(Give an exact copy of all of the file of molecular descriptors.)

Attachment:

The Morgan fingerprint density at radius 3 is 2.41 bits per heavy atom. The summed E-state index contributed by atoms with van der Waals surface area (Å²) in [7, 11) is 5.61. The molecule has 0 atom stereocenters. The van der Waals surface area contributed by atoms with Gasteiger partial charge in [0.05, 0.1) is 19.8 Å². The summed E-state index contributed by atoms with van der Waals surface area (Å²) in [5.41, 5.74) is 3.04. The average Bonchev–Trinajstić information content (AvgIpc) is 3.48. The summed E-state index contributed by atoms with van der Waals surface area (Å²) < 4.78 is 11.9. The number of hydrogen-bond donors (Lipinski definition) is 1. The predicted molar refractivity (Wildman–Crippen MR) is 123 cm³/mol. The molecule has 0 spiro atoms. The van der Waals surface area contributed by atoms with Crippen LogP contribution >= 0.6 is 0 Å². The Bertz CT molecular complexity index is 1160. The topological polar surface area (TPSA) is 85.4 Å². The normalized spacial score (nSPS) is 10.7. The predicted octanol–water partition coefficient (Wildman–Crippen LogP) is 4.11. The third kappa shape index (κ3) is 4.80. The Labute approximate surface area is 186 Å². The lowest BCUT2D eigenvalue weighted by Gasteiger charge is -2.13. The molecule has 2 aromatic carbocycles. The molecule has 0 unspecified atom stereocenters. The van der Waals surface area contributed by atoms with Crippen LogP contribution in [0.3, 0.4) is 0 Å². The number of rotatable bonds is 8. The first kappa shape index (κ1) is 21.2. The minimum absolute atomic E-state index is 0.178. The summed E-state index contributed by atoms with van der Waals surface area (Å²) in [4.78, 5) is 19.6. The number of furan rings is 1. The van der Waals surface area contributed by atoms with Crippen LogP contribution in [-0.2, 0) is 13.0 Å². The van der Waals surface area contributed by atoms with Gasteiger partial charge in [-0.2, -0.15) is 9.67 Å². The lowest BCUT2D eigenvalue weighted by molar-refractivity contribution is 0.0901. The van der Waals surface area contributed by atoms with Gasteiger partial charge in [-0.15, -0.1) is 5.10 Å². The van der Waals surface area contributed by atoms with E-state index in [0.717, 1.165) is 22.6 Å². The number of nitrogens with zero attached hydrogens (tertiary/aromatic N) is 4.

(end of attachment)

The Morgan fingerprint density at radius 3 is 2.41 bits per heavy atom. The summed E-state index contributed by atoms with van der Waals surface area (Å²) in [7, 11) is 5.61. The molecule has 0 atom stereocenters. The van der Waals surface area contributed by atoms with Gasteiger partial charge in [0.05, 0.1) is 19.8 Å². The summed E-state index contributed by atoms with van der Waals surface area (Å²) in [5.41, 5.74) is 3.04. The average Bonchev–Trinajstić information content (AvgIpc) is 3.48. The summed E-state index contributed by atoms with van der Waals surface area (Å²) < 4.78 is 11.9. The number of hydrogen-bond donors (Lipinski definition) is 1. The predicted molar refractivity (Wildman–Crippen MR) is 123 cm³/mol. The molecule has 0 spiro atoms. The van der Waals surface area contributed by atoms with Crippen LogP contribution >= 0.6 is 0 Å². The Bertz CT molecular complexity index is 1160. The topological polar surface area (TPSA) is 85.4 Å². The normalized spacial score (nSPS) is 10.7. The predicted octanol–water partition coefficient (Wildman–Crippen LogP) is 4.11. The third kappa shape index (κ3) is 4.80. The Labute approximate surface area is 186 Å². The lowest BCUT2D eigenvalue weighted by Gasteiger charge is -2.13. The molecule has 2 aromatic carbocycles. The molecule has 0 unspecified atom stereocenters. The van der Waals surface area contributed by atoms with Crippen LogP contribution in [0.3, 0.4) is 0 Å². The number of rotatable bonds is 8. The first kappa shape index (κ1) is 21.2. The minimum absolute atomic E-state index is 0.178. The summed E-state index contributed by atoms with van der Waals surface area (Å²) in [4.78, 5) is 19.6. The number of furan rings is 1. The van der Waals surface area contributed by atoms with Crippen LogP contribution in [-0.2, 0) is 13.0 Å². The van der Waals surface area contributed by atoms with Gasteiger partial charge in [-0.2, -0.15) is 9.67 Å². The lowest BCUT2D eigenvalue weighted by molar-refractivity contribution is 0.0901. The van der Waals surface area contributed by atoms with Gasteiger partial charge in [-0.15, -0.1) is 5.10 Å². The van der Waals surface area contributed by atoms with E-state index in [0.717, 1.165) is 22.6 Å². The number of nitrogens with zero attached hydrogens (tertiary/aromatic N) is 4.